Sunday, 13 March 2011

Freedom Now: Sounds of Portugal - Pt.2

Freedom Now: Sounds of Portugal is the latest in our series of mixtapes, and it can be downloaded for free here. The collection draws heavily on the folk songs or canção de intervenção that were part of the protest movement against the totalitarian regime in Portugal, and the performers were an important part of the resistance that led to The Carnation Revolution on 24 April 1974.
The whole issue of protest songs, and the question about whether music can actually change anything, can be debated eternally. But at a time when parts of the world are in turmoil as people rise up against long-standing authoritarian regimes, The Carnation Revolution seems strangely topical. And pop songs really did play a part in that particular 'revolution'. Two songs in particular were to play a part in those momentous events, acting as secret signals. The first was the broadcast of E Depois do Adeus by Paulo de Carvalho, Portugal's entry in the 1974 Eurovision Song Contest. This was a signal to alert the left-leaning rebel officers within the military that the coup was to begin.
Is it ironic that it was to be a seemingly innocuous pop song that would be the trigger for momentous events, or is it appropriate? After all, what did troops sing when they fought fascists in WW2?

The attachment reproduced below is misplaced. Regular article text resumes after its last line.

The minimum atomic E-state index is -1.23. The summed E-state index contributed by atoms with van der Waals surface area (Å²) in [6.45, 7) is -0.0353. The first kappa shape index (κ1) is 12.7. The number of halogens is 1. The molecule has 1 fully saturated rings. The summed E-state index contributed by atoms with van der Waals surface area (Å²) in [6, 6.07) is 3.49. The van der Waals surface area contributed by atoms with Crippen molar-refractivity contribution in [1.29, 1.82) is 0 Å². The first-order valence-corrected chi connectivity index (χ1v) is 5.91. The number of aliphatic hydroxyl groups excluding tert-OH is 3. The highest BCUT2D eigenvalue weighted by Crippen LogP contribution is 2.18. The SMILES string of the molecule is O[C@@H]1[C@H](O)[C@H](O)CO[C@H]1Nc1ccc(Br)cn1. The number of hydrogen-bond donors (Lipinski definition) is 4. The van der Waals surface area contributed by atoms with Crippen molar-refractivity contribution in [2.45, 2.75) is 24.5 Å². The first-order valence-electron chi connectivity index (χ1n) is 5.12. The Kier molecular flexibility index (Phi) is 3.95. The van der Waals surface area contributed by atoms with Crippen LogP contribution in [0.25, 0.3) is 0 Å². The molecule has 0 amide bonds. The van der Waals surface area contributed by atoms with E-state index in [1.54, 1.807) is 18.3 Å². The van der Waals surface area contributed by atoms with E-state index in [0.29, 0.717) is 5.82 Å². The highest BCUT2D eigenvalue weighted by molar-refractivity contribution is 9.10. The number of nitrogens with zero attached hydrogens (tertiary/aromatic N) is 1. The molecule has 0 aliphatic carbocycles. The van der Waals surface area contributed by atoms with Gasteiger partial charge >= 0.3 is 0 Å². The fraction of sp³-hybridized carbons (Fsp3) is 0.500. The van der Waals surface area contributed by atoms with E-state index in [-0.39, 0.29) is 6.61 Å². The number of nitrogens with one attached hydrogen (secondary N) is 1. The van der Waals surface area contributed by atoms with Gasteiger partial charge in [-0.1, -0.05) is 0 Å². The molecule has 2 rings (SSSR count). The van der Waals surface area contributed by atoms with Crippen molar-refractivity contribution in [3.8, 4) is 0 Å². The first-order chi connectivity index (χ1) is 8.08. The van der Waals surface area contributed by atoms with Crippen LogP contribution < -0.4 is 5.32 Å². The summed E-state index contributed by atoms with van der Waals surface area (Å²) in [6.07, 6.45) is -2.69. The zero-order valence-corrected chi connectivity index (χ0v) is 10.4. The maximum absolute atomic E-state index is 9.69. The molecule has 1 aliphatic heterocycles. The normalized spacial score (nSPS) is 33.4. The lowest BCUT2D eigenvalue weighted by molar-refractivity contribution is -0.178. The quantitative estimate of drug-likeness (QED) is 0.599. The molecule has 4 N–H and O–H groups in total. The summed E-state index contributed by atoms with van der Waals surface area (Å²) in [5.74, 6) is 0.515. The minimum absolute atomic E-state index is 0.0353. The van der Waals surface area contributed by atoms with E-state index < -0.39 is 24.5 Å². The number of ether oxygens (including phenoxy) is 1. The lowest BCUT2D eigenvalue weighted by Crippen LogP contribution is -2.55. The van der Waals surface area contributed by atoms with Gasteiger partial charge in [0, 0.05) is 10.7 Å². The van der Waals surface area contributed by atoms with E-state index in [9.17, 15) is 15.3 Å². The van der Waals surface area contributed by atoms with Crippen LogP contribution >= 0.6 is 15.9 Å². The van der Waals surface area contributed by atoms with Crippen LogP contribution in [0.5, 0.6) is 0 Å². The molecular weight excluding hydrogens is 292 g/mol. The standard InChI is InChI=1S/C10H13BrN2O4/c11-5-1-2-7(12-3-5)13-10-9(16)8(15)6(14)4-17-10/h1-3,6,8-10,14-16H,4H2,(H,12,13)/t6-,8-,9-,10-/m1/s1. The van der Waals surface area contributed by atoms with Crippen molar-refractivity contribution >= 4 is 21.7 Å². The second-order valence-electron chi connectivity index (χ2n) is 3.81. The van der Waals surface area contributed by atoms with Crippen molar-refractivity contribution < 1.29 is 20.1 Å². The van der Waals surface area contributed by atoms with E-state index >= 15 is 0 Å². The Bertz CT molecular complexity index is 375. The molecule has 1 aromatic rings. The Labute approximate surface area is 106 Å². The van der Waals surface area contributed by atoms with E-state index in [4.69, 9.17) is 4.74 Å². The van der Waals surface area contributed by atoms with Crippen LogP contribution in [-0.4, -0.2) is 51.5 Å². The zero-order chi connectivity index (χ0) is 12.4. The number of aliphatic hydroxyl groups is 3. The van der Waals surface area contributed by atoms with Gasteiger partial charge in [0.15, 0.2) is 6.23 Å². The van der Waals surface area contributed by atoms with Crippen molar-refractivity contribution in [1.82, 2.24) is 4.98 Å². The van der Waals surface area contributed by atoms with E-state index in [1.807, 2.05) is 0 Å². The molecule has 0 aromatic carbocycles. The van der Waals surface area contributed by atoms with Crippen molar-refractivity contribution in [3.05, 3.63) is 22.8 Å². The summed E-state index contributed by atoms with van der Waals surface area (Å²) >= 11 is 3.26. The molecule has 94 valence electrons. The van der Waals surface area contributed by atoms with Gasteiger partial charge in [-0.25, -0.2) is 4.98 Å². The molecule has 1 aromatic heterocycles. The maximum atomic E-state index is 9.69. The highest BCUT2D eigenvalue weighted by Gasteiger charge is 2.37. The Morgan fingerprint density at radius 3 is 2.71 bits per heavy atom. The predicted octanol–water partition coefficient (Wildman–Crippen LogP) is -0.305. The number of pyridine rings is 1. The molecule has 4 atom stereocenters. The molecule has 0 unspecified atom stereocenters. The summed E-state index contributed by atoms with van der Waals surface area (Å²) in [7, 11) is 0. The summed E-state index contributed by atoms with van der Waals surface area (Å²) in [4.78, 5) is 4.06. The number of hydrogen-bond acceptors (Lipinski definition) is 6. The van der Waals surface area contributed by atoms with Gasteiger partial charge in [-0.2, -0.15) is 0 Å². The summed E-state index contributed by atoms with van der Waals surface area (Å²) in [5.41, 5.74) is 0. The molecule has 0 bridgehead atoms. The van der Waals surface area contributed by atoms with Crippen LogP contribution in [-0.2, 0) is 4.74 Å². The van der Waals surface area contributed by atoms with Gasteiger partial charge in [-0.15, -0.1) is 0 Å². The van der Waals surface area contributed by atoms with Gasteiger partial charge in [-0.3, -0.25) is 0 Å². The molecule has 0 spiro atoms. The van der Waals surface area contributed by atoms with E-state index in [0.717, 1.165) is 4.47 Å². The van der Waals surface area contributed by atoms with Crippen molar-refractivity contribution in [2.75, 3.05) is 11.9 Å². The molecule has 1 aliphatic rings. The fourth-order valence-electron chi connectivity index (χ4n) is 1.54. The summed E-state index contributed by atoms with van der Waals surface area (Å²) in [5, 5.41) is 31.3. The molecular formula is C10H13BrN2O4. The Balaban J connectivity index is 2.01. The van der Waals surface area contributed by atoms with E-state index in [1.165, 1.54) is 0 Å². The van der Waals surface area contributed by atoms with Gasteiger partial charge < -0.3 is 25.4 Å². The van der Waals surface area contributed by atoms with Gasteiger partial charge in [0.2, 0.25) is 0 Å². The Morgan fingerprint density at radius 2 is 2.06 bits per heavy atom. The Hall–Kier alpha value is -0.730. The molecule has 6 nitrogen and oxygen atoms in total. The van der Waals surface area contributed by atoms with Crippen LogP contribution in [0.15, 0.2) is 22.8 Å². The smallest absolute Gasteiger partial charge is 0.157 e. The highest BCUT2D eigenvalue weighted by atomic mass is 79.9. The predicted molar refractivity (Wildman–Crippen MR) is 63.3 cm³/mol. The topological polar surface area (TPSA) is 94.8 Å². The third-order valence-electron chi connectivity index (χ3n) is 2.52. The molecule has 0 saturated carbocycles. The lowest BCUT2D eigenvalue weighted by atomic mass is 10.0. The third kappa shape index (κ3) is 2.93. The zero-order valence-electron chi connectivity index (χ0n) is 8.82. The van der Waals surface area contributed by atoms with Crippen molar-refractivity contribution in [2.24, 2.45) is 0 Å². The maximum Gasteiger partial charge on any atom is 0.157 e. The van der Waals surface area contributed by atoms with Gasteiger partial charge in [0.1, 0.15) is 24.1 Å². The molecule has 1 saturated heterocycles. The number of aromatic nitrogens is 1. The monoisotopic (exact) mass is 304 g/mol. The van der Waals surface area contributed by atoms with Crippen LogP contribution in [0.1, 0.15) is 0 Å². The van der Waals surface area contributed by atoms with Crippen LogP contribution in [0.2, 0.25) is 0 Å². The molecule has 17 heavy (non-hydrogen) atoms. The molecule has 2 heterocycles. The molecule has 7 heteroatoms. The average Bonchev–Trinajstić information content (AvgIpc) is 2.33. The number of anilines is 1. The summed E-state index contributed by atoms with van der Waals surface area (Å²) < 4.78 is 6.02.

Paulo de Carvalho had been in the '60s a member of the Portuguese beat group Os Sheiks, who produced some great recordings such as Missing You. Revolutionary stuff in its way, but it is this song that has a special place in Portuguese history ...
The other song that sparked The Carnation Revolution is Grândola, Vila Morena by Jose Afonso (or Zeca Afonso, as he is also known). On April 25, 1974, at 12:20am the song was broadcast on Portuguese radio as a signal for the start of the revolution that overthrew the authoritarian regime. The coup itself was relatively peaceful, and against advice many ordinary people poured onto the streets of Lisbon to show support to the officers leading the overthrow. Carnations were taken from the flower markets and used as a symbol of victory and peace, hence the name.
The Jose Afonso song was an appropriate one, as it had been banned by the Estado Novo regime for what it saw as communist associations. In other words, it was a perfect choice for the officers to use as a trigger for action against the old regime.
Jose Afonso was a key figure in the protest song movement for many years before The Carnation Revolution and an inspiring figure for many who sought to bring about the end of an unpopular right wing regime. I am no expert on the music of Jose Afonso but what I've heard spectacularly transcends the stereotype of earnest protest song. The Coro dos Tribunais and Eu Vou Ser Como A Toupeira LPs from the early '70s, for example, are fantastic and feature some wonderfully inventive songs that fit very nicely alongside some of the Brazilian records of the same era by the likes of Edu Lobo and Chico Buarque.
The song itself, Grândola, Vila Morena, has understandably taken on a life of its own. It was later covered by Charlie Haden and Carla Bley on the 1983 LP The Ballad of the Fallen. The wonderful fado singer Amalia Rodrigues also recorded a very moving version. But here's the Jose Afonso one ...

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